The result? A blistering, plodding compendium of meticulously recorded salvos that could easily serve as the soundtrack to a battlefield brawl, from the rollicking rat-a-tat of “Desolation” to the nightmare rock of “Invictus.” Through it all, Adler is making full use of the more than ten cymbals, seven drums, and countless practice runs leading up to the main event. It’s the crispest, cleanest metal drumming he’s ever laid to tape, and it shows, with ear-splitting efficiency.
“This is our seventh record. It’s not easier to do anything better, or else we would have done it better to begin with. It’s analogous to how you swim — you might race your best lap, but six months later you’re a little bit better, and two years later you’re twice as good. Every time we do an album, we think, ‘Holy s__t, I can’t believe we got here.’ It’s this natural evolution. If you’re not getting better, you should probably stop. That’s the conversation we’ve had with each other. We’ve built a career where we don’t necessarily need to make metal records [anymore]. But we want to make them.”
It took a long road to get to Resolution. It began in 1970s-era Richmond, where a young Chris Adler sat down for his first piano lesson. The instrument, which would blossom into an eight-year obsession, was a kind of gateway drug to the arts, nurtured by a mother who was a voice teacher and a father who was an actor in the local theater.
“There was this bug in the house to have a creative streak, and they were very supportive of that. From the piano, I started playing saxophone, which was not as cool as the guitar, which I started playing at 11 through about 21. I played in several bands at that time, even put out a record and toured the U.S.”
Soon Adler found himself in his final year at Virginia Commonwealth University, with a decision before him: become a network engineer with a steady paycheck or take a risk on a dream. The choice was clear — and that’s when “The Project” began to emerge. With classmates Morton and Campbell, Adler formed a band called Burn The Priest and began building the foundation on which Lamb Of God would be built. To do so, he traded the bass guitar for another new instrument: drums.
“I didn’t start playing drums until I was 21. There’s this period of time where you’re a teenager and you fall in love with music and an instrument. I fell in love with heavy metal, but I was huge into guitar — early Megadeth, Testament, Forbidden, because it was really technical compared to some of the more dumbed-down punk-rock stuff. These were guys that took a lot of time practicing their instruments. It’s not something everyone can do. It made it more elite, if you will. But the guy who really set [the drums] in motion for me was Shannon Larkin [Godsmack, Amen, Glassjaw, Stone Sour] — the most entertaining drummer I’ve ever watched. Watching him play, I knew I wanted to be that good at anything in my life.”
A record deal with Legion provided the band with the opportunity to record two 7" records, which in turn gave the new band material to tour behind, playing hundreds of shows across the U.S. That in turn garnered the band more attention, which led to a second deal with Prosthetic Records. In 2000, a full-length album called New American Gospel emerged, along with a new, less antagonistic name: Lamb Of God.
“I worked my ass off. We spent ’94 to 2000 literally touring everywhere we could. We sent out letters and demos and cassette tapes to anyone who would let us play their party. We did that almost six or seven years, but the first two [albums] were the most important in stepping up my game on the instrument.”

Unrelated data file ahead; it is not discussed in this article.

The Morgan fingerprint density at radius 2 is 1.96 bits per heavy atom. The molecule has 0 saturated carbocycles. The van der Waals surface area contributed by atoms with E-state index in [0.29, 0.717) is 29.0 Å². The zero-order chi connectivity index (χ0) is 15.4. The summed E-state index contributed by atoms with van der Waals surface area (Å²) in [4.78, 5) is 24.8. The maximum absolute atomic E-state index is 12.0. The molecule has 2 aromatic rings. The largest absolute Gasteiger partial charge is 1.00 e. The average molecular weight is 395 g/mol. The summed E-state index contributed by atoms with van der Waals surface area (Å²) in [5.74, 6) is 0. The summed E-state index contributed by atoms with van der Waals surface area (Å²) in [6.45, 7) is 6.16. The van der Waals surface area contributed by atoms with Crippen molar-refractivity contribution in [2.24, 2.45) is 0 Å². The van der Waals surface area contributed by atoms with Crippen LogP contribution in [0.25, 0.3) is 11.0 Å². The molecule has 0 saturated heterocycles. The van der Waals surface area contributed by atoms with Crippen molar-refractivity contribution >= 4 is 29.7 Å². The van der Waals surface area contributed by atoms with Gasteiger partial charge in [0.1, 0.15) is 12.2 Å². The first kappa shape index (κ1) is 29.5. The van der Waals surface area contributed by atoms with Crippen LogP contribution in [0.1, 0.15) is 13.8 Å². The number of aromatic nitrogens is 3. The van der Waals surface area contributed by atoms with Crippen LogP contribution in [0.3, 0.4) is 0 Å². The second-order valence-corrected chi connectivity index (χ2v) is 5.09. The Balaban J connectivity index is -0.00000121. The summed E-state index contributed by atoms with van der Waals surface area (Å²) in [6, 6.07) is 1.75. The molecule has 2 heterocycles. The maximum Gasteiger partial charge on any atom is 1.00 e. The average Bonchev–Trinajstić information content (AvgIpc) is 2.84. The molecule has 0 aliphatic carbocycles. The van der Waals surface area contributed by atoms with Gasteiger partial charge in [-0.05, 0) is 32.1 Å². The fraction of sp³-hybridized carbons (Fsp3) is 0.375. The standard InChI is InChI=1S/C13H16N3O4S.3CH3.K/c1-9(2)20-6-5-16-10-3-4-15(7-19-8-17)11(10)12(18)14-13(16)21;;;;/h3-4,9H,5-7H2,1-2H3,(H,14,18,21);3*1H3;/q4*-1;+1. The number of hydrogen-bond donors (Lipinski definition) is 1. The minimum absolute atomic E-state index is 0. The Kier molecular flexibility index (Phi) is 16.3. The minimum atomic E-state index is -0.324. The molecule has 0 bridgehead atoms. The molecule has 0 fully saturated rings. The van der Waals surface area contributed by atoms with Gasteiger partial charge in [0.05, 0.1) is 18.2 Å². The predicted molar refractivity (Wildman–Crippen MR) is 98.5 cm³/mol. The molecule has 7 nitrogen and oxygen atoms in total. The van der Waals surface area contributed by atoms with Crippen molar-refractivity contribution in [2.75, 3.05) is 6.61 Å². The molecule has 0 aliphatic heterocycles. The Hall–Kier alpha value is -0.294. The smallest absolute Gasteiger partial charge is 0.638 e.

Two years of rigorous touring paved the way for a third album, 2003’s As The Palaces Burn, which gained the band its first significant radio airplay, reviews from Rolling Stone and Revolver, and its first Grammy nomination. That success led to a record deal with Epic/Sony in 2004, from which Ashes Of The Wake was born, offering plentiful evidence that the band deserved a headlining spot on the popular Ozzfest tour.
By the Sacrament album in 2006, the band was being mentioned in the same breath as metal legends Slayer and Pantera, each new release further solidifying Lamb Of God’s place atop the metal food chain. More Grammy nominations followed, Billboard chart records were broken and live shows were quickly sold out across the globe — all this at a time when metal was supposed to be irrelevant.
“A couple of years ago, it was very cool to like metal. That’s fading away — now there’s a generation of kids who really aren’t going to live that lifestyle. At the same time, there are a lot of guys like myself that — where my career started to blow up at 22, 23 — a lot of guys approaching 40 who took on responsibility and fell out of the timeframe to listen to this music. The last time they looked there was a bunch of hair metal and guys with jumpsuits and masks on. They’re getting back into it and finding us.”
For a guy who first picked up drum sticks at age 21, Adler has understandably spent the last decade finding himself — as a technician and as a career musician. His first challenge was abandoning his bid for speed king, avoiding a trap that befalls so many players of double bass-drum kits.
“Our first record has some of the most aggressive drumming I’ve ever done in my career. I was showing off. But having a guy in the band that’s only interested in going 300 bpm all the time and showing off does not make for an interesting song. It’s really a race that nobody can win, and if there is a winner, you get nothing. The more time I played, the more I realized how futile it was. I was overlooking so much more on the instrument that it was driving me crazy. It was more important to not play than to overplay. I try to find holes to not fill. It’s not entirely 180 [degrees] from when I started, but once I got up to speed, I very quickly backed off of it.”